Lord of the Board

Spreading the love of board games one meeple at a time

Once Upon A Time

Once Upon A Time is a social card-based game that Justin got me for Christmas. He had heard from his cousin that it’s a fun game to play and because it’s compact, he thought it would be a nice gift for me that I could easily tuck in my suitcase as we traveled.

Once Upon A Time

In Once Upon A Time, each player gets dealt 1 or 2 “Happy Ever After” cards, and a stack of “Storytelling” cards (the exact number varies based on how many players there are). Each player contributes to a group story based on the trigger words on their “Storytelling” cards. The “Storytelling” cards are Characters, Items, Places, Aspects and Events. The word on the card must be incorporated in a meaningful way into the story until all a player’s “Storytelling” cards are gone. Once a player has played her last “Storytelling” card, she may then use her “Happy Ever After” to finish the story. Again, there needs to be a sense of logic to the story and it’s ending. The story is controlled by a single player at a time, until another player is able to play an “Interrupt” card or one of their “Storytelling” cards matches something the current storytelling player said. It’s then up to the interrupting player to continue the story.

Storytelling Cards

The winner is the player who uses all her cards and her “Happy Ever After” card first.

The game is supposed to be played according to some rules of logic, however, we found when we played the story was centered around a blind, flying, magic thimble who fell in love with a needle (obviously), which I think strayed from the official rules. We kind of made our own rules up as we went and it turned out to be a lot of silly fun. The game does allow for this flexibility if you’re with a group who is willing to determine rules as you go. If you prefer a more structured game, the rule booklet is 16 pages long with examples. We did play a more structured game, but found that the story wasn’t as entertaining.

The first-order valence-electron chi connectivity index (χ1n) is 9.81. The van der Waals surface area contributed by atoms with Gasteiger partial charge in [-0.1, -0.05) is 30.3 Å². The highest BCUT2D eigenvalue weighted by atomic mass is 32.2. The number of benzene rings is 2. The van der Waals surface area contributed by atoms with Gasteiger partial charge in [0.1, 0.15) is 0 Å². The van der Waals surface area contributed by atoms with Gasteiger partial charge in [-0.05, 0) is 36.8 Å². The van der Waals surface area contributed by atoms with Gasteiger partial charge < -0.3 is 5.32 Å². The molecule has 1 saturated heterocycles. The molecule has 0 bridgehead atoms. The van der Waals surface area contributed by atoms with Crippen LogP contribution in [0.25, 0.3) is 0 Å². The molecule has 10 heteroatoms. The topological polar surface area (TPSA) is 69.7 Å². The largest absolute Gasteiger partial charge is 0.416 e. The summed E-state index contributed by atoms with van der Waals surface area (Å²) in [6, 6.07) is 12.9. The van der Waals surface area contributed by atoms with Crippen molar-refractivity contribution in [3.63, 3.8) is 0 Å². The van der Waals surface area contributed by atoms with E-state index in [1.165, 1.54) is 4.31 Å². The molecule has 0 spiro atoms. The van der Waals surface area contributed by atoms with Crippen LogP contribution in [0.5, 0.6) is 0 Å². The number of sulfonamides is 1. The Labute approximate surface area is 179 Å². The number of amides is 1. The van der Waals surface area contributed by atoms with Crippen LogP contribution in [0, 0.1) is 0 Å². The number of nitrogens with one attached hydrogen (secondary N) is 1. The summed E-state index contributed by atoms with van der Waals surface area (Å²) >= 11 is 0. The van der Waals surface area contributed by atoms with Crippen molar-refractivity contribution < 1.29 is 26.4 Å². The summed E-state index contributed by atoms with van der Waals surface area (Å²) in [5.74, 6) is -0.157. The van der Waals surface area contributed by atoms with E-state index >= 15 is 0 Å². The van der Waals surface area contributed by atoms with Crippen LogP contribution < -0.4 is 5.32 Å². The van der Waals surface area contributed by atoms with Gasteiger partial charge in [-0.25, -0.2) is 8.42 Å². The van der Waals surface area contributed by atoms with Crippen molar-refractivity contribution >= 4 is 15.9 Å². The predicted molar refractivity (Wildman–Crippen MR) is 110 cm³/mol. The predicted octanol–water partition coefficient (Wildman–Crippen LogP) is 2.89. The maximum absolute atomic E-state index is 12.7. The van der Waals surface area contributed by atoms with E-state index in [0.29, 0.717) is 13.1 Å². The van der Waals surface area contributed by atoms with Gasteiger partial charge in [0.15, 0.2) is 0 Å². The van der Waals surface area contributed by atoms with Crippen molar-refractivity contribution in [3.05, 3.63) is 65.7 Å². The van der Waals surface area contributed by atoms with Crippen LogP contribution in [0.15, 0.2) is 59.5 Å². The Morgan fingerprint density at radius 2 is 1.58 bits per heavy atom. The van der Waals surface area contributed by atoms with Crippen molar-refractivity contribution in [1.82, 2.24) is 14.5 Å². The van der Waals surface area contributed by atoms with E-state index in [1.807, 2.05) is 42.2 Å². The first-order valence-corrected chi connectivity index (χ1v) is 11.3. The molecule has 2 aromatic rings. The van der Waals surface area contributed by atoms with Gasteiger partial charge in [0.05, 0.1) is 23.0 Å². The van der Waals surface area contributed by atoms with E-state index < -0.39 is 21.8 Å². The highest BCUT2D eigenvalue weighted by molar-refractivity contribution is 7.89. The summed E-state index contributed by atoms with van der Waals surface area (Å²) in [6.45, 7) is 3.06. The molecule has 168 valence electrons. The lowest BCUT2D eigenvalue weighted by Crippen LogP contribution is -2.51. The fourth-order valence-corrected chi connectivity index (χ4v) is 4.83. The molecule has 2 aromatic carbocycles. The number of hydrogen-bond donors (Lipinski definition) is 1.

Happy Ever After Cards

One surprise to Once Upon A Time was how difficult it was. Even with the prompts on the card, it was really difficult to tell a logical story with the “Happy Ever After” card in mind. Sometimes when a player was on a roll, they’d get interrupted and the story would take a completely different turn. This was a good game to play with people I was close with, but I wouldn’t recommend it as an icebreaker game for a playing with a new group of friends.

A detail of cool artwork from the box.

A detail of cool artwork from the box.

Overall, Once Upon A Time was a fun and social game, but it’s really the kind of game everyone needs to be in the right mood to enjoy. Justin thinks that we should use it to tell our baby bedtimes stories to which I say, challenge accepted.



One comment on “Once Upon A Time

  1. Jennerosity
    March 15, 2013

    My husband got me the game along with the ‘Dark Tales’ expansion as a gift for using with my writing. However, he’s ended up playing and enjoying the game a lot more! With our particular group of regulars, the game turns quite dark and macabre without any help from the expansion.

    I can see using this when kids are a little older, to help prompt them to get creative and make up stories too.

Leave a Reply

Fill in your details below or click an icon to log in:

WordPress.com Logo

You are commenting using your WordPress.com account. Log Out /  Change )

Google photo

You are commenting using your Google account. Log Out /  Change )

Twitter picture

You are commenting using your Twitter account. Log Out /  Change )

Facebook photo

You are commenting using your Facebook account. Log Out /  Change )

Connecting to %s


This entry was posted on March 10, 2013 by in Reviewed Games and tagged , , .
%d bloggers like this: